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The War for Talent


Overcoming recruiting and retention challenges

By Beth Mathison and Deb Schultz

Although there is not one silver bullet to achieve success for your organization’s recruitment and retention efforts, there are key areas you can focus on. To be successful in these areas requires an open mind and new ways of looking at old problems. How well is your organization overcoming these challenges? What can your team do? Be ready to change fundamental processes for job postings, applications, interviews, competitive compensation, benchmarking, addressing internal equity issues, training and onboarding – especially if you want to differentiate your organization from others.  

The recruiting problem: The war for talent is over…the candidates won!

If you believe, as we do, in the bold new view that the war for talent is over…the candidates won, you may realize your organization needs to have a candidate-friendly recruiting process that is both transparent and quick to navigate. In our 2017 Industrial & Production Trades Survey, 78 percent of participants indicated there are just not enough qualified candidates to fill openings. Our data shows that 69 percent of respondents are experiencing difficulty in recruiting! In addition to a lack of qualified candidates, other primary reasons for the difficulty point to market competition, high demand, a technical skills gap and lack of experience. 


Are you differentiating your job postings?

When was the last time you checked Indeed.com and read descriptions for jobs similar to the one your organization is recruiting? Many look alike and are not too interesting to read, right? There is a missing element: What will motivate people to apply? Recruiters should bring focus to what a candidate would actually do when performing the job.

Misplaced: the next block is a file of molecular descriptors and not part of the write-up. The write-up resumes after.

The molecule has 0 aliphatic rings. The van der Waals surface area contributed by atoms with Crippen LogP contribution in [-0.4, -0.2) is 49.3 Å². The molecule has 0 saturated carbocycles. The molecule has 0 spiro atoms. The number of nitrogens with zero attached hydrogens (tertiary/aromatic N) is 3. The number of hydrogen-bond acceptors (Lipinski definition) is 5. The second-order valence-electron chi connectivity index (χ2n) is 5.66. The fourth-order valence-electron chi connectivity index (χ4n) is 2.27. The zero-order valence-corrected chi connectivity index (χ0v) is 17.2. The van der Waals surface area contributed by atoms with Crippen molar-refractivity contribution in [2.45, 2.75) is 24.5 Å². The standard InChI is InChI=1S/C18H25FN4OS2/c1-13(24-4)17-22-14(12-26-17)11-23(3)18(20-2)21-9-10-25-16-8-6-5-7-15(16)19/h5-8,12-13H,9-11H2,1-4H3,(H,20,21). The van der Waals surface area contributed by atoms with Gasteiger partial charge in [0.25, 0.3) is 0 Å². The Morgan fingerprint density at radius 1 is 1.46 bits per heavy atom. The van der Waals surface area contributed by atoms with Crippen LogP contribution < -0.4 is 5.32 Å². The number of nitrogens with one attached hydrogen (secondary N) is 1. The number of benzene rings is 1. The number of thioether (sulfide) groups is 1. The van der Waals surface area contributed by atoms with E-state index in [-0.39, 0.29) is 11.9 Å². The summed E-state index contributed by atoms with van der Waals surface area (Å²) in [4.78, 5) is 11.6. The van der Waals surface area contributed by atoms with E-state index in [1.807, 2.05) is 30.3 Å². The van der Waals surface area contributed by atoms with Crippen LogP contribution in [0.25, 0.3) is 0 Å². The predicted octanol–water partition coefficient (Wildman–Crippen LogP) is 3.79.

Consider a production lead role and the difference between two companies advertising for the same job description. Both descriptions outline the need for team building skills, creating productive work environments and travel 50 percent of the time; however, the roles are worlds apart. Help candidates understand the differences in the job posting versus just posting a job description. If you do not differentiate your job description as shown in the example below, the timeline to fill an opening could increase and you may get the wrong quality and/or quantity of candidates. 


Is your application process scaring candidates away?

Candidates are increasingly applying for jobs via mobile devices. If your application is not mobile friendly and takes more than seven minutes to complete, you are likely losing candidates who abandon the application. In the past, organizations looked at an application process as a way to determine how serious an individual was about their company. Now, organizations must look at the application process as a candidate saying, “I’d like to learn more.” Walk through your application process as if you were the candidate, and see what items stand out as areas for improvement.

Improve your interview process!